Speed cameras explained by advocate from Fix PCH


Director of Streets Are For Everyone (SAFE) counters arguments against speed cameras 

It’s an unfortunate statistic making news recently. Traffic accidents killed more people than homicides in Los Angeles last year. Pedestrians made up most of those deaths as we know all too tragically with the deaths of four Pepperdine students in October. 

A frequent call to help make Pacific Coast Highway, that has seen the deaths of 58 people since 2010, safer is for speed cameras and red-light cameras to be installed in Malibu as soon as possible.

A lifesaving speed camera bill, AB 645, was signed into law by Gov. Gavin Newsom, but unfortunately Malibu is not one of the six cities authorized to launch the test program.

That news is unsettling for activist Damian Kevitt, founder and executive director of Streets Are For Everyone (SAFE), whose mission is to improve the quality of life for pedestrians, bicyclists, and drivers by reducing traffic fatalities to zero. 

Kevitt knows first-hand the grave consequences of reckless driving. In 2013, while bicycling through Griffith Park, he was the victim of a hit-and-run speeder. Kevitt was pinned underneath the car and dragged a quarter-mile onto the Interstate 5 freeway. He lost his right leg and 20 pounds of flesh. The driver has still not been caught and Kevitt is lucky to be alive. He’s dedicated his life to helping prevent further tragedies on Southern California highways and is a member of Fix PCH, a local safety advocacy group.

Kevitt reminded that speed is the chief factor causing traffic accidents. He is a strong proponent of speed and red-light cameras, legal in California, though controversial.

Vehicles that pass intersections after the light has changed red or turn right on red where it’s not allowed could be ticketed with the use of these much-criticized cameras. “The red-light camera law is pretty crappy,” Kevitt admitted. He called the legislation “poorly written. 

“There’s a legal loophole. They have to identify the driver and the fines are atrocious at $500,” he said.

Many argue the fines are not equitable. The cities of Los Angeles, Glendale, Pasadena, and Long Beach gave up on the cameras. They are still used, however, in Beverly Hills and Culver City.

“Using technology, there’s not an officer involved,” Kevitt said. “You’re essentially supercharging the system. The fines should not be $500. It should be more equitable.” 

Even though Kevitt is not a fan of red-light cameras, he makes an exception recommending them for Malibu. 

“The basic problem with PCH is speeding,” he said. “It’s designed as a fast road, essentially a freeway going through a city with a lot of pedestrians, businesses, and residences. It’s nuts to have a freeway at high speed going through the center of Malibu. It’s bonkers.”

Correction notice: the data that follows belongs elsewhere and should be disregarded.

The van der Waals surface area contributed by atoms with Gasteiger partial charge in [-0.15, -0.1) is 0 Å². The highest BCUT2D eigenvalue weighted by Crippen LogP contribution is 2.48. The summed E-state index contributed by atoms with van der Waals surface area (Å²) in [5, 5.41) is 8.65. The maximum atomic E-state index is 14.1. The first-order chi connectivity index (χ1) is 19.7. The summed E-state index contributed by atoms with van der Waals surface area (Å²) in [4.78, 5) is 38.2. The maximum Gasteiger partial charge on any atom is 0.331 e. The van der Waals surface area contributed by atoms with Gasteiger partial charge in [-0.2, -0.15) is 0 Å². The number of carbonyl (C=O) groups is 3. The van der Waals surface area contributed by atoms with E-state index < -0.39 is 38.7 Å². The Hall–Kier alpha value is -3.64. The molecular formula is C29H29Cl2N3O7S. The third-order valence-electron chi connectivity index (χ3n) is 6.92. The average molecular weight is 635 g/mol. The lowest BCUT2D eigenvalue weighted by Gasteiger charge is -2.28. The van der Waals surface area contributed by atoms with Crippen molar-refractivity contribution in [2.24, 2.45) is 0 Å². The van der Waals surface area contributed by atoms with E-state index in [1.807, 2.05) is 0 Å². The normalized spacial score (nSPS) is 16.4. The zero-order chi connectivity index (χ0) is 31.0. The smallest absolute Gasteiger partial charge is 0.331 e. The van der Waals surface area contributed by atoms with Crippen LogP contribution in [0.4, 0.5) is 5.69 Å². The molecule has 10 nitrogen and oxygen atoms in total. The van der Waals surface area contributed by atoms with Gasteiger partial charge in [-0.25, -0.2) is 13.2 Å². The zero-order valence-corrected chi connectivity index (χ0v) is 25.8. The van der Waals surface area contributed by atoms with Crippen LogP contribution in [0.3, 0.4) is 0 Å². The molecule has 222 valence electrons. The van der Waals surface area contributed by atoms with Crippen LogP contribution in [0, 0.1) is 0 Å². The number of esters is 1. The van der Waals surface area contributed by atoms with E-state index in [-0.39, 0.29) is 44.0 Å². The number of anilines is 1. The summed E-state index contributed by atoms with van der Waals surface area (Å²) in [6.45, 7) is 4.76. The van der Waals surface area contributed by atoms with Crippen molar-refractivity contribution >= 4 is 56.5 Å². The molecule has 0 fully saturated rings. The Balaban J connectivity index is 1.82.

Speed cameras used in the new state pilot program AB645 work differently according to Kevitt. After a warning for the first offense, a $50 fine is issued automatically to the registered owner of the vehicle going more than 10 miles over the limit. Fines increase as speeds do. No warning is given to extreme speeders going 50 miles over the speed limit. Funds raised from the program must be funneled back into traffic safety measures. 

“There’s more experience in what is an equitable use of technology to do traffic enforcement. So, it’s not a speed trap. It’s saving lives,” said Kevitt.

The SAFE director is calling for an immediate redesign of PCH, but called Caltrans a “slow, lumbering beast” due to bureaucracy. 

“Best case in five to seven years they will start redesigning a section,” he said.

Since speed cameras will take some time to implement, Kevitt suggests the use of red-light cameras that are currently legal. “You’ve essentially created a corridor speed can be managed,” he said.

While other speed lowering measures are planned, “you’ve got to do something to save lives,” he added. “Most people in Malibu can afford that ticket and honestly if they’re in Malibu and driving that rate of speed, f— ’em, they need a $500 ticket.”

Kevitt advocates for speed cameras on sections of PCH without traffic signals that may not see as much attention from patrols. “The combination of both types of cameras could be very effective for catching speeders,” he said.

And Kevitt has an answer for those who argue that usage of speed and red-light cameras with license plate readers violate privacy. AB645 he explained, “has more privacy provisions than your average parking tickets that are given by cameras.”  

AB645 is not allowed to use facial recognition software, only stills of license plates. 

“We don’t know who’s driving the car. We only know who it’s registered to. The ticket only goes to the registered owner, just like a parking ticket goes to the registered owner,” Kevitt said. “It doesn’t count on your record or against your insurance. It is literally a parking ticket. If you lend your car to someone who is irresponsible enough to get a $50 ticket, then you need to be a little more responsible about who you lend your car to.  There are provisions for those who cannot afford the fee. If a person’s image is captured on camera, the image must be destroyed under regulation within a week. Once the ticket is resolved, any photographic evidence must be scrubbed from the system within 60 days. It’s anonymized data.”

“The key to solving PCH is making sure the appropriate section, high density areas are slowed to appropriate speeds and designed to be slower. Ensure speeding laws are enforced,” Kevitt said. “Residents should be thankful there is more enforcement now, but you can only pull over one person at a time. Using speed cameras, so you essentially have a traffic officer there 24/7 is also key. Without either one of those you haven’t solved PCH. We can’t give up.”